4. Threat management drills. These will engage your mind so you have to talk and coordinate the gun and possibly a flashlight, etc.
  5. Incorporate it into dry-fire. It doesn’t have to be any significant portion of your time, but consider getting a full firing grip, issuing a challenge, and aborting. Or presenting the gun, touching the trigger, and then not pressing the trigger. Or present the gun, and depress the muzzle to a low ready. You get the idea.

This post sort of got out of hand in length. I don’t honestly know how much worth this has, but it feels important to me. There are legal and moral repercussions that have to be considered. Sometimes it’s hard being the good guy and having to care about the ramifications of our actions. It’s our burden. I hope I got someone thinking.

Protect the Brood and don’t shoot unless you have to.

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12 thoughts on “Zen and the Art of Not Shooting”

  1. And remember, when you are done not shooting and decide to reholster, do so without taking your eyes off of the threat. He may be down but not out. Learn to reholster without looking down to see what YOU are doing, because you need to see what the BAD GUY is doing. That ONE SECOND it takes you to look at your holster is enough time for the not-dead bad guy to act.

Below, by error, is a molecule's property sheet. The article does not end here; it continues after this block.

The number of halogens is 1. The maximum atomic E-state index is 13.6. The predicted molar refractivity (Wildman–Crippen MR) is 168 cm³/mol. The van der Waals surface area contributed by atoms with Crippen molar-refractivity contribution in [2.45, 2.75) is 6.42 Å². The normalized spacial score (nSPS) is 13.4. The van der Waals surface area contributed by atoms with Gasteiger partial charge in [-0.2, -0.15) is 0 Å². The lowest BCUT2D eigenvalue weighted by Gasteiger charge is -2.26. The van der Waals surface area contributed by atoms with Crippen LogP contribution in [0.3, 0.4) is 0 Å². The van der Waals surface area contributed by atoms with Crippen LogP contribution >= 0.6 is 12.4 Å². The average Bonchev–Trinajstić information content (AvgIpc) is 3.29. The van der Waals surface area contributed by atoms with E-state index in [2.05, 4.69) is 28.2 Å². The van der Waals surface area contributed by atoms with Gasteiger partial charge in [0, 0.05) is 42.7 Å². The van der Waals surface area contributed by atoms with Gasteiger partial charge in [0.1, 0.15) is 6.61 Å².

1. I disagree. Reholstering for when the threat is gone. ALWAYS take time to “look” your gun into the your holster. That can be a self-imposed dangerous time for you if done incorrectly or if something is fouling your holster.

      If a possible threat remains, surely you would not want to add an extra second or two to your reaction time by having to draw and shoot again. Some would argue that if there is a possible threat remaining that you may have even encouraged them to re-attack by storing your gun back in your holster and giving them another opportunity.

      Holster only when the Threat is GONE, and always “LOOK” your gun into your holster.

  2. In class I always stress to the students that they will practice the draw stroke with the intent of getting it as fast and smooth as possible and end the stroke with a controlled trigger press and the shot; the draw stroke will take them 1.2 – 1.6 seconds and in that time they need to be looking for reasons to not shoot.

    I’d like to see someone make a “responsive” target that could be used as the first target in a drill or a match stage: it presents a tan IPSC target at the start beep but flips/drops/springs up to a no-shoot at the 1 second mark – right in the middle of the draw stroke.

    1. That would be awesome! Like a 3d ‘turner’ but one that leaves view. Actually that’s very similar to Rogers Range steel target arrays. But a humanoid one would be great!

  3. This was an excellent post. I found the post and the ensuing comments very enlightening and helpful. The post was shared with me by my trainer who incorporates “no shoot” scenarios into live fire sessions. Thanks for this great reminder. 👍